For multilingual families, play is the perfect chance for parents and children to speak the minority language as an integral part of the daily routine. By tapping into everyday spontaneous play, we can encourage and improve our children’s communication skills.
7 ways to improve communication skills through play
Play is often talked about as if it were a relief from serious learning. But for children play is serious learning.Fred Rogers
Research strongly supports the benefits of learning through play, and language is no exception. Although children are not likely to announce “I am going to learn something right now”, play creates powerful, high quality opportunities across all development areas.
Through play, children learn how to:
- Make plans and follow through
- Learn from trial and error
- Use creativity, math, analytical skills
When playing together with siblings, friends, and caregivers, these opportunities are perfect for modeling rich language and improving communication skills.
1. Observe and follow your child
Follow your child’s lead and the following tips for everyday, regular play!
Have you noticed how babies are attracted to kitchen tupperware? And how kids love playing with cardboard boxes and nature finds?
Store-bought toys are not the only way to play. Observe what your child is looking at, and work with what captures their attention.
See these videos in my Instagram “Baby” story highlights of how my son at 13months and I communicate while he plays with a water container.
2. Come down to his/her eye level
Sitting versus standing next to your child can make a big difference in the connection during conversation. When you are face-to-face, you can see each other’s facial expressions and reactions more clearly. Kids can also see your mouth moving while speaking. These strategies are important for establishing rapport and improving communication skills.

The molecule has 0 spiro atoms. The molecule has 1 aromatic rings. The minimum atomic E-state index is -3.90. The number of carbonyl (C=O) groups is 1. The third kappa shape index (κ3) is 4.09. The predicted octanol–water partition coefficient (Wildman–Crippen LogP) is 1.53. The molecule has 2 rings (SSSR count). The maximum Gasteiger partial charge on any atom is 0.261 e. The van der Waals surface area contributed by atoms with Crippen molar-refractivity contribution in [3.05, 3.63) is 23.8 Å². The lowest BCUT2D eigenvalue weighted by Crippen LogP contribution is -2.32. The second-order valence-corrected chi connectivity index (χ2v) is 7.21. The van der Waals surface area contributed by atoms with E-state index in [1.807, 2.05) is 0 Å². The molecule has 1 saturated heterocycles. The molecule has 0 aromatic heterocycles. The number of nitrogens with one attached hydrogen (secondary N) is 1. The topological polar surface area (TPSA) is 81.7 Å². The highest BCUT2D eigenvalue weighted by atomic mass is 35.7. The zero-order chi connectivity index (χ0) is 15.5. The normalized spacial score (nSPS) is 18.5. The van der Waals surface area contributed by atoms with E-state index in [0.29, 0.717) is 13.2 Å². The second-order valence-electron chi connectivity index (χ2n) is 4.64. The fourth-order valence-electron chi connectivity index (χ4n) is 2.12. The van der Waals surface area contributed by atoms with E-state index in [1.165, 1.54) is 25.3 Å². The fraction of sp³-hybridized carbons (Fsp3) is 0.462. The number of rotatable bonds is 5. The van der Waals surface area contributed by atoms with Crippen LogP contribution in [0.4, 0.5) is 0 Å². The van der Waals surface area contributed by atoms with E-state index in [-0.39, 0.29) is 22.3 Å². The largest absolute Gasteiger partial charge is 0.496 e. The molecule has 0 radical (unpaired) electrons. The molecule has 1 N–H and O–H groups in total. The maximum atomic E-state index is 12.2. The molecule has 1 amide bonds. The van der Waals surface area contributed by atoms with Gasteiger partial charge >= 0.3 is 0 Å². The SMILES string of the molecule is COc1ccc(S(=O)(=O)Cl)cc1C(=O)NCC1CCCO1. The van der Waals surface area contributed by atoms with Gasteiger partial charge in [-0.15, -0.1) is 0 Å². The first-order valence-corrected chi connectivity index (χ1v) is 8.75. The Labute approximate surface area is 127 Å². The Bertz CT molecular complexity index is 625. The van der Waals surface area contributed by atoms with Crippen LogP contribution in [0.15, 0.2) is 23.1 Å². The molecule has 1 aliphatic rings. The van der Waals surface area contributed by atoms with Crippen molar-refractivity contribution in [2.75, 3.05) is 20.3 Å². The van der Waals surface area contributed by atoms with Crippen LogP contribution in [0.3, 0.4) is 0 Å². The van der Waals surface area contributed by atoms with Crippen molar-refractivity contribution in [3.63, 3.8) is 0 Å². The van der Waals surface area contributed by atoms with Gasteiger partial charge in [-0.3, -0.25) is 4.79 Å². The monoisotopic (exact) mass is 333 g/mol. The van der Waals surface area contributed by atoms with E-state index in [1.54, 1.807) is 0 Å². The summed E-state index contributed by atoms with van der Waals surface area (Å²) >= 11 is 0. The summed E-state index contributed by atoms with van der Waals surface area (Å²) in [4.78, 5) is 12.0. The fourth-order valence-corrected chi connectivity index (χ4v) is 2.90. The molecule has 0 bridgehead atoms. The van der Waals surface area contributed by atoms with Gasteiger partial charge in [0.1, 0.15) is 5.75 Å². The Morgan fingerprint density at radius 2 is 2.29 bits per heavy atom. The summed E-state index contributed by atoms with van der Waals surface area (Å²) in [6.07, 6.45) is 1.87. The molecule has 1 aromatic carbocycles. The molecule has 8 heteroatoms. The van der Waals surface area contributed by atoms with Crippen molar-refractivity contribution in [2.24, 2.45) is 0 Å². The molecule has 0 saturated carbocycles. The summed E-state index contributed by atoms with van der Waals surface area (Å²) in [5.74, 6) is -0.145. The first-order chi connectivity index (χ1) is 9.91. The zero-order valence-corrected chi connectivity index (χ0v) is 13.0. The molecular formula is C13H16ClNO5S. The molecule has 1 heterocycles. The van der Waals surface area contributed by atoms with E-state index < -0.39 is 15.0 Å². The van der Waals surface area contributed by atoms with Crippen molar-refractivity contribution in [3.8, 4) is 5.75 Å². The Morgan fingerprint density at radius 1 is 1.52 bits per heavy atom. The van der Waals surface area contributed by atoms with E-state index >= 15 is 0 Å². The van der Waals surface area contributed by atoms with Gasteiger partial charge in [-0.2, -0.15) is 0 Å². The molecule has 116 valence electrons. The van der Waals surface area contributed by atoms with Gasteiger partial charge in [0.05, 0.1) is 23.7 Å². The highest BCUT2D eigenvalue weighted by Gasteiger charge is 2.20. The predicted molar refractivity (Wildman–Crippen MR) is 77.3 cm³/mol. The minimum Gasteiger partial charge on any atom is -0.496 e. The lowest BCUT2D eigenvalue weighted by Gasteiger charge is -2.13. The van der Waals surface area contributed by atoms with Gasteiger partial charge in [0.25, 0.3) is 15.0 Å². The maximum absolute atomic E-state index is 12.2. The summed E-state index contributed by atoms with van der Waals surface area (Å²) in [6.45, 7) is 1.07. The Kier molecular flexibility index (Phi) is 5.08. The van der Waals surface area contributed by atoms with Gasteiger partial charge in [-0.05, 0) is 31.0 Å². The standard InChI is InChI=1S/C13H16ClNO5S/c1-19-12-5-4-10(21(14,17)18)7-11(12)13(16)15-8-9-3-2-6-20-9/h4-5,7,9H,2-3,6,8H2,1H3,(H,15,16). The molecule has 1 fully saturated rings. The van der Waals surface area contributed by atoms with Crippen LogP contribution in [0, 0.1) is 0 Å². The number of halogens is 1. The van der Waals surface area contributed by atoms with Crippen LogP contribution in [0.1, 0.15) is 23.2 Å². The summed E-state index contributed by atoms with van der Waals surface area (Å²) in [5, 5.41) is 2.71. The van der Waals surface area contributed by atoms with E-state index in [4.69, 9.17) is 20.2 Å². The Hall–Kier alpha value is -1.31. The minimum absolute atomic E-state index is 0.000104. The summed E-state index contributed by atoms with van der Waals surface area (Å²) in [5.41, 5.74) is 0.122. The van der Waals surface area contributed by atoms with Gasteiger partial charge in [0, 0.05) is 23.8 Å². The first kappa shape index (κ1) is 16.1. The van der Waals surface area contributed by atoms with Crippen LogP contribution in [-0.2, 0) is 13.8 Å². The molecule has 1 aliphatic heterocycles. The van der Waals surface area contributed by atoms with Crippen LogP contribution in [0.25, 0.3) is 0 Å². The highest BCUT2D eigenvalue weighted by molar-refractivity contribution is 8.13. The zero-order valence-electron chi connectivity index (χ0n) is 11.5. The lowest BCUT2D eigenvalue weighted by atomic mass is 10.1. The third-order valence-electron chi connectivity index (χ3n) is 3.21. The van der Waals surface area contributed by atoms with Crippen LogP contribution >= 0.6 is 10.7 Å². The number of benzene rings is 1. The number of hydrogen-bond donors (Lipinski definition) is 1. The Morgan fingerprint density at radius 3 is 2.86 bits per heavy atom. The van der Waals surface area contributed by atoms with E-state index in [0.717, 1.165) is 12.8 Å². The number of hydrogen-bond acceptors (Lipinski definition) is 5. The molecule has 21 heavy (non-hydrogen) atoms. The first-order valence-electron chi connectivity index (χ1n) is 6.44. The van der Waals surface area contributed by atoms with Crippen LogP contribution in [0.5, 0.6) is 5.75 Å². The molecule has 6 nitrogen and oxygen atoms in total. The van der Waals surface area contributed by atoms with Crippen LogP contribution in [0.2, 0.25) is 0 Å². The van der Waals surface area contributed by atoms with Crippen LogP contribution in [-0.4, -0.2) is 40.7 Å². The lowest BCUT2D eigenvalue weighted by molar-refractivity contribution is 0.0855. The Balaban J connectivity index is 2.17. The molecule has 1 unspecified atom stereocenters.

3. Demonstrate active listening
Model taking turns for listening and speaking to your child. While caregivers should narrate and demonstrate speaking, patient listening without interruption is also crucial.
Use body language to show that you are engaged, such as by nodding and leaning in.
Active listening also involves repeating what your child says and offering validation. For example, if they look happy about something they created, you can say “我很高兴看到你很高兴！ (Wǒ hěn gāoxìng kàn dào nǐ hěn gāoxìng! / I’m happy to see that you’re happy!)”
4. Expand your child’s sentences
To take active listening one step further, gently expand short phrases and sentences.
For instance, your child might say: “doll bridge / 娃娃桥 (Wáwá qiáo)”/
In response, you can recast and say: “I see the doll on the bridge! The yellow doll is standing on the bridge. / 我看到桥上的娃娃! 黄色的娃娃站在桥上。(Wǒ kàn dào qiáo shàng de wáwá! Huángsè de wáwá zhàn zài qiáo shàng).”
5. Use body language to improve communication skills
Point, hold, and touch objects that you’re describing.
When children are learning how to communicate in a new language, visual and tactile input reinforce what they hear.
Just like how babies will initially not understand what commands like “come here” means, use arm motions that signal coming closer.
If you’re talking about a leaf, pick it up, and place it in your child’s hand.
When your child is jumping up and down, bounce with them and say 蹦蹦跳跳 (bèng bèngtiào tiào) with excitement!
6. Play with non-electronic toys
To quote the American Academy of Pediatrics “Electronic and digital add-ons increasingly found even in physical toys may actually hinder caregiver-child interactions.”
If you follow our Instagram stories, you can hear how much dialogue happens when my kids play! This is because we don’t have battery-operated talking toys that distract and interrupt natural communication. My kids have to create their own sound effects and dialogue. They often have their toys talk together through imaginative scenarios.
When parents and caregivers play with their children, these are golden opportunities to use role-playing as examples of clear and effective communication.
Of course, the beauty of open-ended toys includes quiet play. Silence is also important for observation and focus, too!
7. Make up songs and rhymes!
Adding melody to words can make communication extra fun!
By repeating a few words in a silly tune or singing a sentence, new vocabulary can be remembered more easily.
For example, when my kids were climbing trees at the beach, we made up the following song to the popular tune of “Row, Row, Row Your Boat”:
爬, 爬, 爬上树 爬上这棵树 慢慢的 慢慢的 慢慢的 慢慢的爬上树
Notice how often 爬 is repeated in the first line! The rhythmic “慢慢的” makes this phrase easy to remember.
What other tips do you have for improving communication skills through play?
Please feel free to share in the comments! We’d love to hear about your experiences with communicating with your children or students!